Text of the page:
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Signs And Symptoms Of Lewy Body Dementia
As with Alzheimers disease or Parkinsons disease, the symptoms of Lewy body dementia worsen over time, with intellectual and motor functions deteriorating, typically over several years. Despite the overlaps, however, there are symptoms that indicate the disorder is indeed LBD and not another condition.
While patients with LBD lose cognitive function, they are less prone to the short-term memory loss associated with Alzheimers disease. More commonly, they experience greater problems with executive functions of planning, decision-making, and organization, as well as difficulties with visual perception, such as judging and navigating distances. This can cause you to fall or faint frequently or become lost in familiar settings. Lewy body dementia can also cause sleep disturbances, including insomnia and daytime sleepiness.
If you have Lewy body dementia, you will also exhibit at least two of four core features:
Changes or fluctuations in awareness and concentration.;You swing from a state of alertness to appearing drowsy, confused, or staring into space. These episodes can be unpredictable and last anywhere from a few seconds to several hours.
Spontaneous Parkinsons-like motor symptoms,;such as slowness of movement, rigid muscles, tremor, lack of facial expression, or abnormal gait.
Recurrent visual hallucinations or delusions,;such as seeing shapes, colors, people, or animals that arent there or conversing with deceased loved ones.
Is There Any Link Between Dementia And Hallucinations
Dementia can affect the brain activities of people, which can lead to odd and frightening behavior. People with dementia often experience hallucinations due to the changes in brain cells. The changes impact their senses. During a hallucination, a patient may feel or think they are hearing, seeing, or smelling something that is not actually present. It is something that causes the patient to believe something is real when its not. The sights or sounds or odors a patient feel or experience dont exist for a normal person. If you have seen your older parent or someone else experience dementia, you must know how scary and hard it is to deal with it.
Hallucinations often happen during the middle or last stages of dementia. They are more common with certain types of dementia, such as Parkinsons disease, Alzheimers disease, and Lewy Body Dementia.
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Do Not Try And Alter Undesirable Behavior
Lack of understanding may push one to try and change or stop any undesirable behavior from patients who have dementia. Keep in mind that it is almost impossible to teach new skills or even reason with the patient. Try instead to decrease frequency or intensity of the behavior. For instance, respond to emotion and not the changes in behavior. If a patient insists on always asking about a particular family member reassure them that he or she is safe and healthy as a way of keeping them calm and happy.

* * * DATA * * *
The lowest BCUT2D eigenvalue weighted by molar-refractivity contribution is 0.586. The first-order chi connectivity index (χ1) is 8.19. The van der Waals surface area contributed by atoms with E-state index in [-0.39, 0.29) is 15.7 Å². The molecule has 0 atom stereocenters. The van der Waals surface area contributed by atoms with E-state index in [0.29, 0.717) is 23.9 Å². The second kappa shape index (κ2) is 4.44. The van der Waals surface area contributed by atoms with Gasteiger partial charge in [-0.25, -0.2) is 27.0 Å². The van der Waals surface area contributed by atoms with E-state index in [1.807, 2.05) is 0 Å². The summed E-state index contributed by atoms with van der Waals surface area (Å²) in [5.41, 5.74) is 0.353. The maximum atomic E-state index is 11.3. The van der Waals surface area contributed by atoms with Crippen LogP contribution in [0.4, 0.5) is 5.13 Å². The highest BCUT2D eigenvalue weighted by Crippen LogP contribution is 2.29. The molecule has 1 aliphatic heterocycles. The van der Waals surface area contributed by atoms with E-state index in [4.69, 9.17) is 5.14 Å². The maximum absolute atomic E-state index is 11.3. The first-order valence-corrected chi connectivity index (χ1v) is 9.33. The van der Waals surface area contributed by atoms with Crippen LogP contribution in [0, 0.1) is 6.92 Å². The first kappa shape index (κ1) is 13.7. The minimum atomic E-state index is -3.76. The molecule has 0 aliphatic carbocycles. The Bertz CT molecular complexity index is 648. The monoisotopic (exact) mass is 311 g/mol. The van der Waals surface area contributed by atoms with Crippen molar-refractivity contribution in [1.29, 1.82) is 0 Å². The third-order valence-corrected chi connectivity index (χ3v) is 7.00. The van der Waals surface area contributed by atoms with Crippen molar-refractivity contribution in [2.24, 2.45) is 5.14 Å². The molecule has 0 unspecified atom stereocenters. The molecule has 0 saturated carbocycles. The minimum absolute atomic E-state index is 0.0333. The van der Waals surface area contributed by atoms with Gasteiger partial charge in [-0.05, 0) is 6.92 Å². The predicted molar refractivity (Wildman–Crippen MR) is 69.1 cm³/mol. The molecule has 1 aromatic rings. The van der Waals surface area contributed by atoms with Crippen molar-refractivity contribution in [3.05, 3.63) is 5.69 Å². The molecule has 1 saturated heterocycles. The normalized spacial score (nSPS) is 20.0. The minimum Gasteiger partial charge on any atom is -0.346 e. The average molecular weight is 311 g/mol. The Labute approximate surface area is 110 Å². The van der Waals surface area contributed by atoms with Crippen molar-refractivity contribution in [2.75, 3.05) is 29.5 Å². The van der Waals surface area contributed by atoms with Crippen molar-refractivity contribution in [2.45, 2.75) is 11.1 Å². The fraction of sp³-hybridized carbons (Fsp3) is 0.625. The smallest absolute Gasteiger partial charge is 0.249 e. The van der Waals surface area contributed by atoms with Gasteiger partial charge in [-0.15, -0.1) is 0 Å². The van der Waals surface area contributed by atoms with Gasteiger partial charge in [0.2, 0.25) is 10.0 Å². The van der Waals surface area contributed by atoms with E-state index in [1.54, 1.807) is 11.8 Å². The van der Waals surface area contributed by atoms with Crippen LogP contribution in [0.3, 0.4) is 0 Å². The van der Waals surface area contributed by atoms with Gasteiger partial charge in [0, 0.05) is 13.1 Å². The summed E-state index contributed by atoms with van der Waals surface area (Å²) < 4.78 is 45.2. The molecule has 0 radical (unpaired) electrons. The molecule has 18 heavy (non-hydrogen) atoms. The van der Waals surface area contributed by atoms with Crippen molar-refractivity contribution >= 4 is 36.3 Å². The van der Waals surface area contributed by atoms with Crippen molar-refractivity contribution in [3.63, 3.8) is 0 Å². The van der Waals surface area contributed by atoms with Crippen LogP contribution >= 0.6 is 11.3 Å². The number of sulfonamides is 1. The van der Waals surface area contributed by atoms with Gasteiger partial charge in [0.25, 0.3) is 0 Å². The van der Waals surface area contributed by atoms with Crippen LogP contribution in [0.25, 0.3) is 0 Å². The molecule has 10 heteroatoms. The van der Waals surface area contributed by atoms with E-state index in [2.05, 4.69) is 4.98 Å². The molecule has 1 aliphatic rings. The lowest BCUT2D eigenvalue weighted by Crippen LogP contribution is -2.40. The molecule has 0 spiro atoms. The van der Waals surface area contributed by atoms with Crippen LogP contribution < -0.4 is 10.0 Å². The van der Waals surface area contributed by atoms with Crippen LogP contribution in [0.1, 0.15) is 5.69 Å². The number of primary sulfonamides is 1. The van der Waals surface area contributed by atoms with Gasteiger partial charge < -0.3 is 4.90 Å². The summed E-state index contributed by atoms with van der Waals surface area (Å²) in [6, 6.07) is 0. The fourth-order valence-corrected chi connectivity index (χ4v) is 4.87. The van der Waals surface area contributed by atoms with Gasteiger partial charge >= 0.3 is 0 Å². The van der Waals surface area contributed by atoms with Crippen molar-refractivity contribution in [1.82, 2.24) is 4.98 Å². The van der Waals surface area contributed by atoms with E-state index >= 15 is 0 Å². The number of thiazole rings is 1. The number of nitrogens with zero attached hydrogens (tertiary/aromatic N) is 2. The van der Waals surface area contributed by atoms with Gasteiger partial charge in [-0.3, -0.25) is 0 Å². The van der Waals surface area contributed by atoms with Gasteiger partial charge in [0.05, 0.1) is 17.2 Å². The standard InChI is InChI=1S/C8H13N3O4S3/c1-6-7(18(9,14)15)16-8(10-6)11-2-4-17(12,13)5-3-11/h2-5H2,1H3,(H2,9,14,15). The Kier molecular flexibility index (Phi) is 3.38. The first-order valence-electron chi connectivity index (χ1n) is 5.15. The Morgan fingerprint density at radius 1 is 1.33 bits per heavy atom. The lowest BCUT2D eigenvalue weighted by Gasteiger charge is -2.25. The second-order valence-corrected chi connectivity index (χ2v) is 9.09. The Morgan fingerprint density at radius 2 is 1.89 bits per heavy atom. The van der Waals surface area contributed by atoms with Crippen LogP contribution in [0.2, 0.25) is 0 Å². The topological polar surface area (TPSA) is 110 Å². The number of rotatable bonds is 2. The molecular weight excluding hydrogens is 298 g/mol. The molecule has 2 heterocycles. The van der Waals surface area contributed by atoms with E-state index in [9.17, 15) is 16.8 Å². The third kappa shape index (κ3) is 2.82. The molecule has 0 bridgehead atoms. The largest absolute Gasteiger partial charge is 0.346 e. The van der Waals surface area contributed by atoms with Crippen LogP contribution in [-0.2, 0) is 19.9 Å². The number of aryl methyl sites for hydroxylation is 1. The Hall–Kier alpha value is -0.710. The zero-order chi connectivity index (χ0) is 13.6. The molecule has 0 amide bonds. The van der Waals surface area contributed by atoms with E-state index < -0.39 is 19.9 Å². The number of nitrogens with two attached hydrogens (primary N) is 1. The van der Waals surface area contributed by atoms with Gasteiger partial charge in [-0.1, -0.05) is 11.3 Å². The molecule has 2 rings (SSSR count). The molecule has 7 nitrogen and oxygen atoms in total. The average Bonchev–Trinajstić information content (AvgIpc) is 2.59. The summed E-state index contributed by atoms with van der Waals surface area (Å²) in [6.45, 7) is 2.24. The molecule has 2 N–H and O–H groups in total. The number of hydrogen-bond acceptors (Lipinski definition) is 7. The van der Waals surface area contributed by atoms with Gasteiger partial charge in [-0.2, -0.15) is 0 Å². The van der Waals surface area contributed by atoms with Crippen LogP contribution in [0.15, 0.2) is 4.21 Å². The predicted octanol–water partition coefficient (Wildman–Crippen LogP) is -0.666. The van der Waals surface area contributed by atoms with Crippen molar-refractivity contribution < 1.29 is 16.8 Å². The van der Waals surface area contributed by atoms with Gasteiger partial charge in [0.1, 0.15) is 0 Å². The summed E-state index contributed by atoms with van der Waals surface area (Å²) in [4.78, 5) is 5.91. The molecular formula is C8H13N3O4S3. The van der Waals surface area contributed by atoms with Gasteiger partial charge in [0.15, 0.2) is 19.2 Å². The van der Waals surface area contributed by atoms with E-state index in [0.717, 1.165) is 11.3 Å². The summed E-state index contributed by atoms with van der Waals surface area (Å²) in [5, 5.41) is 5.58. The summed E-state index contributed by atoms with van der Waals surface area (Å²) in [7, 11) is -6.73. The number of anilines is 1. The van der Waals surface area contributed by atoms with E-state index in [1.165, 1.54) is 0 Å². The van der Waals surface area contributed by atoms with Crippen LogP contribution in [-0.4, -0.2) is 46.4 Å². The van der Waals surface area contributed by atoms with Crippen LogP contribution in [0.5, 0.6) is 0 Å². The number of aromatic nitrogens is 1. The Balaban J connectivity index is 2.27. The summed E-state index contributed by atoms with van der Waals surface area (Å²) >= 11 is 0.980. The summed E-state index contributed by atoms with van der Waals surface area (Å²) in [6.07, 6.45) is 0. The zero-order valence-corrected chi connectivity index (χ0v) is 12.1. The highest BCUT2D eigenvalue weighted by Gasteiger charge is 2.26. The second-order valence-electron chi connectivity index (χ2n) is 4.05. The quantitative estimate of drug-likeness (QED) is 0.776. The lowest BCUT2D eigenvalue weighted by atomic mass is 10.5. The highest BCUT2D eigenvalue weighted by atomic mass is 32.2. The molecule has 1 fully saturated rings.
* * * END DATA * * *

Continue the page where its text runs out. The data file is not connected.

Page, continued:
Understand What Triggers The Aggressive Behavior
As mentioned, often your loved ones anger may seem pointless to the average person. But for the dementia patient, there may be more significance. It is important to understand what triggers your loved one to become upset. It is best to be objective when doing this as it is not a reflection of anyones caregiving ability. Remember, most of these types of aggressive behavior are often due to confusion, frustration, or suspicion. Below are some simple questions to get you started in understanding the trigger:
- Was there anything done differently in your loved ones daily routine?
- Was any of your loved ones possession moved from its place?
- Is your loved one meeting unfamiliar or new people?
- Was there any difference in your communication with your loved from the usual?
Sometimes the trigger could be a minor thing such as a change in routine or a different scent. To the dementia patient, this is a big deal as they are people of habit. Moreover, as they gradually lose their ability to communicate, their anger and aggression may their only channel left. Other times, they simply may not recognize you or the caregiver and naturally react with aggression as a way to protect themselves. Although it is a complex situation, it is imperative for you to try to find out what led to the situation in the first place.